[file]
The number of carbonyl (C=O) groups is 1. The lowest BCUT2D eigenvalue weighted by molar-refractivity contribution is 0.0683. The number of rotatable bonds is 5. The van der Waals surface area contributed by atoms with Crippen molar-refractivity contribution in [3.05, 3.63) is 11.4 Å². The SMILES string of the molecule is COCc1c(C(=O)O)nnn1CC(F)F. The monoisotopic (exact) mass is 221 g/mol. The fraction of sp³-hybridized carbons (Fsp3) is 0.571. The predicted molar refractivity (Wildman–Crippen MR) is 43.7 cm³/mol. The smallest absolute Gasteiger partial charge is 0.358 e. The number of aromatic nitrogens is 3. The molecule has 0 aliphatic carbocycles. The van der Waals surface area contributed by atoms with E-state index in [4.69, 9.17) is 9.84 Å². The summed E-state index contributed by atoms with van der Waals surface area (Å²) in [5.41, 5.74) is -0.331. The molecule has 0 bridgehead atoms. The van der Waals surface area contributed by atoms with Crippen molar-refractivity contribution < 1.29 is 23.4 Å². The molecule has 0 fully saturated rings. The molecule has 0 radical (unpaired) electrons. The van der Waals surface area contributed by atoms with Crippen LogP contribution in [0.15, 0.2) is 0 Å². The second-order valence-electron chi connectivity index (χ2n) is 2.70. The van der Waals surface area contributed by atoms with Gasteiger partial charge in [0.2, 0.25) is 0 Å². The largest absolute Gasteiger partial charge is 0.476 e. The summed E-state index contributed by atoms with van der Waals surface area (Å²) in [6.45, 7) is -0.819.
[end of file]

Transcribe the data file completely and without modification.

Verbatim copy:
The number of carbonyl (C=O) groups is 1. The lowest BCUT2D eigenvalue weighted by molar-refractivity contribution is 0.0683. The number of rotatable bonds is 5. The van der Waals surface area contributed by atoms with Crippen molar-refractivity contribution in [3.05, 3.63) is 11.4 Å². The SMILES string of the molecule is COCc1c(C(=O)O)nnn1CC(F)F. The monoisotopic (exact) mass is 221 g/mol. The fraction of sp³-hybridized carbons (Fsp3) is 0.571. The predicted molar refractivity (Wildman–Crippen MR) is 43.7 cm³/mol. The smallest absolute Gasteiger partial charge is 0.358 e. The number of aromatic nitrogens is 3. The molecule has 0 aliphatic carbocycles. The van der Waals surface area contributed by atoms with E-state index in [4.69, 9.17) is 9.84 Å². The summed E-state index contributed by atoms with van der Waals surface area (Å²) in [5.41, 5.74) is -0.331. The molecule has 0 bridgehead atoms. The van der Waals surface area contributed by atoms with Crippen molar-refractivity contribution < 1.29 is 23.4 Å². The molecule has 0 fully saturated rings. The molecule has 0 radical (unpaired) electrons. The van der Waals surface area contributed by atoms with Crippen LogP contribution in [0.15, 0.2) is 0 Å². The second-order valence-electron chi connectivity index (χ2n) is 2.70. The van der Waals surface area contributed by atoms with Gasteiger partial charge in [0.2, 0.25) is 0 Å². The largest absolute Gasteiger partial charge is 0.476 e. The summed E-state index contributed by atoms with van der Waals surface area (Å²) in [6.45, 7) is -0.819.